Catholics do not observe the Sabbath. The Sabbath is the seventh day of the week (Saturday) and is observed by Jews and by some Christian groups who have rejected the Catholic understanding that Christians no longer observe the Sabbath (e.g., Seventh-Day Adventists).
From the earliest times, Catholics have observed Sunday as the Lord’s Day, which is “expressly distinguished” from the Jewish Sabbath (CCC 2175). Sabbath was the memorial of creation and God’s rest on the seventh day; Sunday commemorates the new creation instituted by Christ’s Resurrection on the first day of the week. While early Christians celebrated both Sabbath and Sunday – mainly because the early Church included a significant number of Jews who had converted to Christianity – as the Church became predominantly Gentile, the observance of the Sabbath by Christians eventually ceased.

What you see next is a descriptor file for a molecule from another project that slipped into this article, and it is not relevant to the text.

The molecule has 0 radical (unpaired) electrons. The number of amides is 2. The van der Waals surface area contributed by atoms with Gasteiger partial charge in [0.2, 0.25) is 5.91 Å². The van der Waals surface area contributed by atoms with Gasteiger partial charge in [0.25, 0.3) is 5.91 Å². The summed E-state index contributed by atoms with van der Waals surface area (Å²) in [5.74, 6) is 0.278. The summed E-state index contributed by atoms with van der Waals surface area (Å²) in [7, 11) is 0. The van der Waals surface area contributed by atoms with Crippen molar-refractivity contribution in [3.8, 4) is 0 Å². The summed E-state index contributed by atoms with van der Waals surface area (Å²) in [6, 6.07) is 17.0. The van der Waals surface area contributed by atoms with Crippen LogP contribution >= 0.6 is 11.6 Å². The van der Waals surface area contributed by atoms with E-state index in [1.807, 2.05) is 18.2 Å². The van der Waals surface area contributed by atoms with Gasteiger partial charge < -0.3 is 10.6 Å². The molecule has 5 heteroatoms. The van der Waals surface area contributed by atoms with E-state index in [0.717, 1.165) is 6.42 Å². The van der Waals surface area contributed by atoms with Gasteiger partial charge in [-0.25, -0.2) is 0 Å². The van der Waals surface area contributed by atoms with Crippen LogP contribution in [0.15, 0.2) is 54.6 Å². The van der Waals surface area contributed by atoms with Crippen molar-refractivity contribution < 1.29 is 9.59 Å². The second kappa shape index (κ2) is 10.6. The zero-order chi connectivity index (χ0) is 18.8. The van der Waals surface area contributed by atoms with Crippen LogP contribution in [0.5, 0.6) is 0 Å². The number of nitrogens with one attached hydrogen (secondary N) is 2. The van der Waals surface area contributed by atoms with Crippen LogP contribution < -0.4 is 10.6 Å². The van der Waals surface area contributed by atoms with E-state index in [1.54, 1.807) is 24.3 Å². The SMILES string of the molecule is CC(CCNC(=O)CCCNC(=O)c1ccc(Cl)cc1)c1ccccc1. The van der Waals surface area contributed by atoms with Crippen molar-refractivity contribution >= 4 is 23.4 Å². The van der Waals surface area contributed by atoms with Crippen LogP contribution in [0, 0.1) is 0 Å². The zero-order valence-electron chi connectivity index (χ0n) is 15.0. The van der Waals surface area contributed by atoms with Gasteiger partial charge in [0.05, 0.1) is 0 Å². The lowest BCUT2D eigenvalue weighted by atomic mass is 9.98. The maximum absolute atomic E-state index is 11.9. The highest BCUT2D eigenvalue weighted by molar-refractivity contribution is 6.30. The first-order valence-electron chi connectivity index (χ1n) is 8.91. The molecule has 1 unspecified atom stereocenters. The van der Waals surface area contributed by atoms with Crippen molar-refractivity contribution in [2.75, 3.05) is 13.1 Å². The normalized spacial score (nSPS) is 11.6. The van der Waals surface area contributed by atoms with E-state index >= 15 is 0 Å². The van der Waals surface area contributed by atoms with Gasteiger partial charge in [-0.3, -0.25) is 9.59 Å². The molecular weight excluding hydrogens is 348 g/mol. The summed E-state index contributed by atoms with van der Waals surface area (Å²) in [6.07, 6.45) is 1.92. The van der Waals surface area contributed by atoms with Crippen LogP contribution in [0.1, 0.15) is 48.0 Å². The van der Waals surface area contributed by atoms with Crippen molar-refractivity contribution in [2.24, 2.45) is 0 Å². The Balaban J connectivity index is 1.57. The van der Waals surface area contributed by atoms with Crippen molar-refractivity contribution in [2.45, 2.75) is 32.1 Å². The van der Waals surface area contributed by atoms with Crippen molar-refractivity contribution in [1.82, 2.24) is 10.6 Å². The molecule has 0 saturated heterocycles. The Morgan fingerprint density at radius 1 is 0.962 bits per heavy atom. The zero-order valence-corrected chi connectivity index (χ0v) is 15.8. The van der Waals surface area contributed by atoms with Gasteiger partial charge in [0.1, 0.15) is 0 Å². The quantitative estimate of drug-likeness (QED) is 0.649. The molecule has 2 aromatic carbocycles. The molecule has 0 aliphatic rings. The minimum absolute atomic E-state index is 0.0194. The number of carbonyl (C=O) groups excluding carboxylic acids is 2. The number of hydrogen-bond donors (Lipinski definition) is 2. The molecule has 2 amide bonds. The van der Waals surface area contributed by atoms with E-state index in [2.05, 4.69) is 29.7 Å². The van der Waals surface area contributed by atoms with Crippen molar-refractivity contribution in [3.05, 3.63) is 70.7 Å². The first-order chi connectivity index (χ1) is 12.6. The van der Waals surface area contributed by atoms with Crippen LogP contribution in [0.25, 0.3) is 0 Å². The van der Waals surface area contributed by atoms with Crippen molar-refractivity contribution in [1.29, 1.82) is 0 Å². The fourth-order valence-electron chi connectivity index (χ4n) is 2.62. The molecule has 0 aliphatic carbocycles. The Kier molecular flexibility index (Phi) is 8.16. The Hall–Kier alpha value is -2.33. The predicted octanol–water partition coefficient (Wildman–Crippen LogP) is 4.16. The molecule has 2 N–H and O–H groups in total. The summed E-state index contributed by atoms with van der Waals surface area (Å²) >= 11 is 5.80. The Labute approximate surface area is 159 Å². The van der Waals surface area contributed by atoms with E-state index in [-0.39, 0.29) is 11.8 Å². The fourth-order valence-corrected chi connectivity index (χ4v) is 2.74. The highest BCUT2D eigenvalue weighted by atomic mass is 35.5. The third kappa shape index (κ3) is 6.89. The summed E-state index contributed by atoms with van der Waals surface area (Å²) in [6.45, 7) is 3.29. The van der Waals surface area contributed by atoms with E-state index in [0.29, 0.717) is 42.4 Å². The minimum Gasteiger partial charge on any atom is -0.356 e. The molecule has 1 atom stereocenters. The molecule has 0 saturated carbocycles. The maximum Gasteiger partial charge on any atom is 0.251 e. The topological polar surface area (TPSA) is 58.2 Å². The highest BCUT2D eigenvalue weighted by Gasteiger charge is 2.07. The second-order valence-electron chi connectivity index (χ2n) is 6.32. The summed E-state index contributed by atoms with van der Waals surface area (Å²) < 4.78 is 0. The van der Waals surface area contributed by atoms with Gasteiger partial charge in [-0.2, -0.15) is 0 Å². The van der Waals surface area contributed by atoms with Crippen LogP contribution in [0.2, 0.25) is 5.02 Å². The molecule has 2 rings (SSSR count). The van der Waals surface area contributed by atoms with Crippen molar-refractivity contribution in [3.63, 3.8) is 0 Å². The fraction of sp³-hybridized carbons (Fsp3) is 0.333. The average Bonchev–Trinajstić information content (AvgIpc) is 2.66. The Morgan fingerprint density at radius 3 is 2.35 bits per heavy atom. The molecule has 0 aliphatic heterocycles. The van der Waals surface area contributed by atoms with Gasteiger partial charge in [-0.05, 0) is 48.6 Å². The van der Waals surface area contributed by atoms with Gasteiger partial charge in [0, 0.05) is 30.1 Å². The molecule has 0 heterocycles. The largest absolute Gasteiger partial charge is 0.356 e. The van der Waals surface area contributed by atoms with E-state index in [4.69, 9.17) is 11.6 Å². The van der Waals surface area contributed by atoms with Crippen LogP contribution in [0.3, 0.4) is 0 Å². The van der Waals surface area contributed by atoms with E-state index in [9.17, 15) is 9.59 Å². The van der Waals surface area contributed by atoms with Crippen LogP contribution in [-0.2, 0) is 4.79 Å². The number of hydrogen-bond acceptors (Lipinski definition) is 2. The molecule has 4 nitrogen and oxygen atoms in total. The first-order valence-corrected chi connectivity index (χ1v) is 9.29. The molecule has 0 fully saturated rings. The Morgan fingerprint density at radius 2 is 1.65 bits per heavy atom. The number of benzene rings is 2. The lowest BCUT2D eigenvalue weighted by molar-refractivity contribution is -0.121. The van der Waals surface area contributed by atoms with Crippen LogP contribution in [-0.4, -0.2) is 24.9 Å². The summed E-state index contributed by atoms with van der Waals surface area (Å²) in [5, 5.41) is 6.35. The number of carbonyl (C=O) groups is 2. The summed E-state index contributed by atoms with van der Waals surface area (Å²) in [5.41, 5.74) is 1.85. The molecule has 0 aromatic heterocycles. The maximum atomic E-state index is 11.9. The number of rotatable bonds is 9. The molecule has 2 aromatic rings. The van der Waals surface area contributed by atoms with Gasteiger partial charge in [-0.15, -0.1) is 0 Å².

While the Sabbath included a number of laws restricting what one could do on that day – the reason for which was to promote active rest, not legalism – the Church’s regulations for Sunday were mainly concerned with insisting that Catholics go to Mass and have the time free from work to do so (which is why legislation arose in Christian countries closing businesses on Sunday). The Church generally has not concerned itself with making other restrictions on what people may do on Sunday. While avoiding servile work is encouraged by the Church, and while the Church promotes Sunday rest, it is left to individual Catholics to determine what genuinely constitutes meeting the obligation to “refrain from engaging in work or activities that hinder the worship owed to God, the joy proper to the Lord’s Day, the performance of the works of mercy, and the appropriate relaxation of mind and body” (CCC 2185).
Sabbath or Sunday?
From Sabbath to Sunday by James P. Guzek
Dies Domini by John Paul II